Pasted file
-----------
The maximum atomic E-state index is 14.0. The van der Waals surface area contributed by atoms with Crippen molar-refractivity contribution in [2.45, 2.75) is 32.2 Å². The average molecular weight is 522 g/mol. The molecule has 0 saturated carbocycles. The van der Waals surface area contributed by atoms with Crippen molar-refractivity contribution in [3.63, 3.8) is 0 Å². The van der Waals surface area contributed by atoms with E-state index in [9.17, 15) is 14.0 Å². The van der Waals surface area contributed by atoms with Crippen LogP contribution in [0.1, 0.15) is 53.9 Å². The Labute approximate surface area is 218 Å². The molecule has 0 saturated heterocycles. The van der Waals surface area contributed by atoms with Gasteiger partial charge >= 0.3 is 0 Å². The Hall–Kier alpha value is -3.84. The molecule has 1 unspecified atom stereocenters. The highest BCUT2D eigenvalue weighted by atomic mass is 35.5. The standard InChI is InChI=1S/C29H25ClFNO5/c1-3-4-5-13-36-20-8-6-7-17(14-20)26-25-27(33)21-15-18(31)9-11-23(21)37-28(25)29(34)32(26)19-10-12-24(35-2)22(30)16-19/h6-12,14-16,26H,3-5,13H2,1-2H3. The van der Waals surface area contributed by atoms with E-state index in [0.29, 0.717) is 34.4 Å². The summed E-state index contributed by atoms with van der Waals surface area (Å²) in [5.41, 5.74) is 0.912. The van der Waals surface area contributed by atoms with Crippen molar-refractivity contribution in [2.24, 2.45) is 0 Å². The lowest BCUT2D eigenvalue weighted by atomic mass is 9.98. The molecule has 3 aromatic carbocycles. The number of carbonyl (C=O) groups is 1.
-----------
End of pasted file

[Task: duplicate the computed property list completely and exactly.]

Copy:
The maximum atomic E-state index is 14.0. The van der Waals surface area contributed by atoms with Crippen molar-refractivity contribution in [2.45, 2.75) is 32.2 Å². The average molecular weight is 522 g/mol. The molecule has 0 saturated carbocycles. The van der Waals surface area contributed by atoms with Crippen molar-refractivity contribution in [3.63, 3.8) is 0 Å². The van der Waals surface area contributed by atoms with E-state index in [9.17, 15) is 14.0 Å². The van der Waals surface area contributed by atoms with Crippen LogP contribution in [0.1, 0.15) is 53.9 Å². The Labute approximate surface area is 218 Å². The molecule has 0 saturated heterocycles. The van der Waals surface area contributed by atoms with Gasteiger partial charge >= 0.3 is 0 Å². The Hall–Kier alpha value is -3.84. The molecule has 1 unspecified atom stereocenters. The highest BCUT2D eigenvalue weighted by atomic mass is 35.5. The standard InChI is InChI=1S/C29H25ClFNO5/c1-3-4-5-13-36-20-8-6-7-17(14-20)26-25-27(33)21-15-18(31)9-11-23(21)37-28(25)29(34)32(26)19-10-12-24(35-2)22(30)16-19/h6-12,14-16,26H,3-5,13H2,1-2H3. The van der Waals surface area contributed by atoms with E-state index in [0.29, 0.717) is 34.4 Å². The summed E-state index contributed by atoms with van der Waals surface area (Å²) in [5.41, 5.74) is 0.912. The van der Waals surface area contributed by atoms with Crippen molar-refractivity contribution in [2.24, 2.45) is 0 Å². The lowest BCUT2D eigenvalue weighted by atomic mass is 9.98. The molecule has 3 aromatic carbocycles. The number of carbonyl (C=O) groups is 1.